7,000 roosters found in largest cockfighting seizure in U.S. history
(KTLA) -- The largest seizure of cockfighting birds in U.S. history took place this week after a Los Angeles County Sheriff's Department investigation led to a raid at a remote canyon, authorities said.
An "extensive rescue" operation began Monday in Val Verde, an unincorporated area of the Santa Clarita Valley.
Some 7,000 birds that had been used illegally were seized, authorities said at a Tuesday news conference at the sheriff's downtown L.A. headquarters. Guns and illegal drugs were also seized.
The Sheriff's Department estimated the value of the seizure as between $350,000 and $10.5 million, depending on the widely ranging value of each bird.
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More than 100 sheriff's personnel and county animal control were part of the "dangerous tactical operation" in the 29000 block of Jackson Street, authorities said.
Detectives who specialized in "animal bloodsport crimes" worked for a month to investigate the cockfighting ring, sheriff's Capt. Jeff Perry said. He described the seizure of illegal cockfighting roosters as the largest in U.S. history.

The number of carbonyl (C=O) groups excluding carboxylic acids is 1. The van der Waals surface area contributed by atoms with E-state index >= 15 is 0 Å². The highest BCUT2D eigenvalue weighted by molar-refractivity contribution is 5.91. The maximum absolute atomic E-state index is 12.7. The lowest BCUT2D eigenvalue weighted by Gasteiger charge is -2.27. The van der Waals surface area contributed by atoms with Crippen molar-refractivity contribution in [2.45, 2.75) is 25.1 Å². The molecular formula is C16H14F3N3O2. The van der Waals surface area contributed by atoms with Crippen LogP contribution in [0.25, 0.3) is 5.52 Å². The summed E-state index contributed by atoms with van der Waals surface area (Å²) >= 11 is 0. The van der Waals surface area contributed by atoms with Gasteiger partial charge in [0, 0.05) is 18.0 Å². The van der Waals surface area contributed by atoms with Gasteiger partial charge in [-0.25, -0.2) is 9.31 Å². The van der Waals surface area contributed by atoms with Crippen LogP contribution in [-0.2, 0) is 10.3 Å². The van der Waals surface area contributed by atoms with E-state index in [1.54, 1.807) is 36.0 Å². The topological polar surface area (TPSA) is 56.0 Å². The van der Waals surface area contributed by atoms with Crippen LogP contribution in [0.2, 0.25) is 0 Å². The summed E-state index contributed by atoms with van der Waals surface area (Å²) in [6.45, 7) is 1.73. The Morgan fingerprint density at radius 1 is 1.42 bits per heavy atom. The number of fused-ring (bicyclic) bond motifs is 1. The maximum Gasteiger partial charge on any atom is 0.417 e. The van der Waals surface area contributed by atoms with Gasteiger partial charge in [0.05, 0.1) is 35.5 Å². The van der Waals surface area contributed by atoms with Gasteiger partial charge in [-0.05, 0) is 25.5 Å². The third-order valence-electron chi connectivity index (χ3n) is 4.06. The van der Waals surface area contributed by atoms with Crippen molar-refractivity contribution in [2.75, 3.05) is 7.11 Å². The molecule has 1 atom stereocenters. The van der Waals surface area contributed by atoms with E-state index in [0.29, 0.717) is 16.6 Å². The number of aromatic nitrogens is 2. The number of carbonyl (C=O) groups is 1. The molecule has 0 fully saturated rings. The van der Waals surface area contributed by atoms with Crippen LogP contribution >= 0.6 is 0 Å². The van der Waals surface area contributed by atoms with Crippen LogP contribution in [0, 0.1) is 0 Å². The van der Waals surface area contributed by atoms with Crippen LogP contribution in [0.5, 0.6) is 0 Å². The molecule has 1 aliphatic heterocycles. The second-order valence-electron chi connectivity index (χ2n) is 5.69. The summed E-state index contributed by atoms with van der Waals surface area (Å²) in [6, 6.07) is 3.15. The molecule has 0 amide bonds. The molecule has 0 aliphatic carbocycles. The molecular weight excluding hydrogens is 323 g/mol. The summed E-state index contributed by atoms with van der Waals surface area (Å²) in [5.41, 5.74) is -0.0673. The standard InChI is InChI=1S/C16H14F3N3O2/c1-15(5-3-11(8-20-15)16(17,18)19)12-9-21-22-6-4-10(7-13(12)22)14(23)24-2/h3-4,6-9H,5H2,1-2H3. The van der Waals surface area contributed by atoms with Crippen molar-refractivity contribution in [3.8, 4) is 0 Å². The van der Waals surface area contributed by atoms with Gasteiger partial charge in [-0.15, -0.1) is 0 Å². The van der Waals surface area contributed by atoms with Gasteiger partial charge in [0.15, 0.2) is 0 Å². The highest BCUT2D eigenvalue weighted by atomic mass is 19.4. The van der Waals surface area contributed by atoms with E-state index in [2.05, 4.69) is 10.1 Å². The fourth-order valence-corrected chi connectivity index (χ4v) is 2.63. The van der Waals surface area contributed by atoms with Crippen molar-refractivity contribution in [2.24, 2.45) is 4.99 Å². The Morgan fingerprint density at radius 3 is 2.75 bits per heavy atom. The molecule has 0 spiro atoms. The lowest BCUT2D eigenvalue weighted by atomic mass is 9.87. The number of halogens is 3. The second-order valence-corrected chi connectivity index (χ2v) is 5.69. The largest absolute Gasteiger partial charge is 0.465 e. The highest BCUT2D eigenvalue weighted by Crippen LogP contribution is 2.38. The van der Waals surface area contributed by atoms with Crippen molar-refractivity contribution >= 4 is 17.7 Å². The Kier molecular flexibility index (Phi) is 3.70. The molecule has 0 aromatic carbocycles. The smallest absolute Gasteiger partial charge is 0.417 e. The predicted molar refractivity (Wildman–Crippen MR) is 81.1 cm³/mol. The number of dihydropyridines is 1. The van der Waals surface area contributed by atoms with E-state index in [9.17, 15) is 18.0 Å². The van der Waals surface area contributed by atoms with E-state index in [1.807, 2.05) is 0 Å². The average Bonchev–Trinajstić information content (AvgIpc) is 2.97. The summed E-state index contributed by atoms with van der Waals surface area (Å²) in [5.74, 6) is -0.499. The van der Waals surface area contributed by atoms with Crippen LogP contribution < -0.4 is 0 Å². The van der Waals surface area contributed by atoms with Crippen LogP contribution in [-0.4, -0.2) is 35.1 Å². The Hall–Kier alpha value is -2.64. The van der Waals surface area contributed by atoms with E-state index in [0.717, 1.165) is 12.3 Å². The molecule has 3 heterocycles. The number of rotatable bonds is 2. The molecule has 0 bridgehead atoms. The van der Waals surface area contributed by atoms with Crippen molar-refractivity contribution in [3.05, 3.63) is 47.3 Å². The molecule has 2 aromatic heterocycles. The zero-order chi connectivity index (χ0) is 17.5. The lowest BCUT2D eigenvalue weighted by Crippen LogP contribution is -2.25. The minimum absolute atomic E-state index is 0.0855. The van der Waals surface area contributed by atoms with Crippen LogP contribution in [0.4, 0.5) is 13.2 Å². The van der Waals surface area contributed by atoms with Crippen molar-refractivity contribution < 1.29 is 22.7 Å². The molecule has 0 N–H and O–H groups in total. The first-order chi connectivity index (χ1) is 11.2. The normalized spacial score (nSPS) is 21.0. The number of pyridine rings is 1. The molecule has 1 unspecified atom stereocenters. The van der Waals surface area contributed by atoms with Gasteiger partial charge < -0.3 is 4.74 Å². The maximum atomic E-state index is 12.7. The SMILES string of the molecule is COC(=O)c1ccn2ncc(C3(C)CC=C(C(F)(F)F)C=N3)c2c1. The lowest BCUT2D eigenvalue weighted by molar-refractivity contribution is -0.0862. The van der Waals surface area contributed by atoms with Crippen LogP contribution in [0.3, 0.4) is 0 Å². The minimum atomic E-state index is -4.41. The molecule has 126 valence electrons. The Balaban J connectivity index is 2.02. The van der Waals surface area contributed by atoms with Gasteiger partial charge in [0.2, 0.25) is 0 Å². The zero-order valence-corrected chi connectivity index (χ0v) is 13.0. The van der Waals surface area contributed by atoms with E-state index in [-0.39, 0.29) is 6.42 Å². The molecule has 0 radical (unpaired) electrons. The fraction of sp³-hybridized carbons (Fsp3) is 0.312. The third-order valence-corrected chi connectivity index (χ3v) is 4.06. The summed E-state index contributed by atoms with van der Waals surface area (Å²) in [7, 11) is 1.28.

Deputies on horseback entered roadless areas and "patrolled the canyons as some of the suspects tried to run up through the canyons," Perry said.
Investigators found hundreds of gaffs or slashers, which are strapped on the birds' feet so they can fight to the death, mobile cockfighting rings and syringes filled with steroids. About 10 "low-level" people were detained at the scene, Perry said. No arrests were made.
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The property owner has been identified as the "primary suspect" but he is not in custody. His name was not released.
Video from the scene showed a rambling property with many dogs and birds – and tiny chicks – in cages. Many birds were sick, authorities said.
The same site was the subject of a search and seizure in 2007, when 2,700 birds were found, according to Eric L. Sakach, senior law enforcement specialist with the Humane Society of the United States.
"Cockfighting involves two roosters being forced to fight to the death, often with at least one or both birds dying a violent, agonizing death," Sakach said. "This type of activity is also frequently associated with other crimes."
The "bloodthirsty" sport is not unique to any particular culture and dates back thousands of years, Sakach said.
Neighbors who smelled a foul odor coming from the property called the Humane Society, prompting this year's investigation, deputies said.
After the 2007 raid, the operators apparently soon began fighting roosters again, Perry said.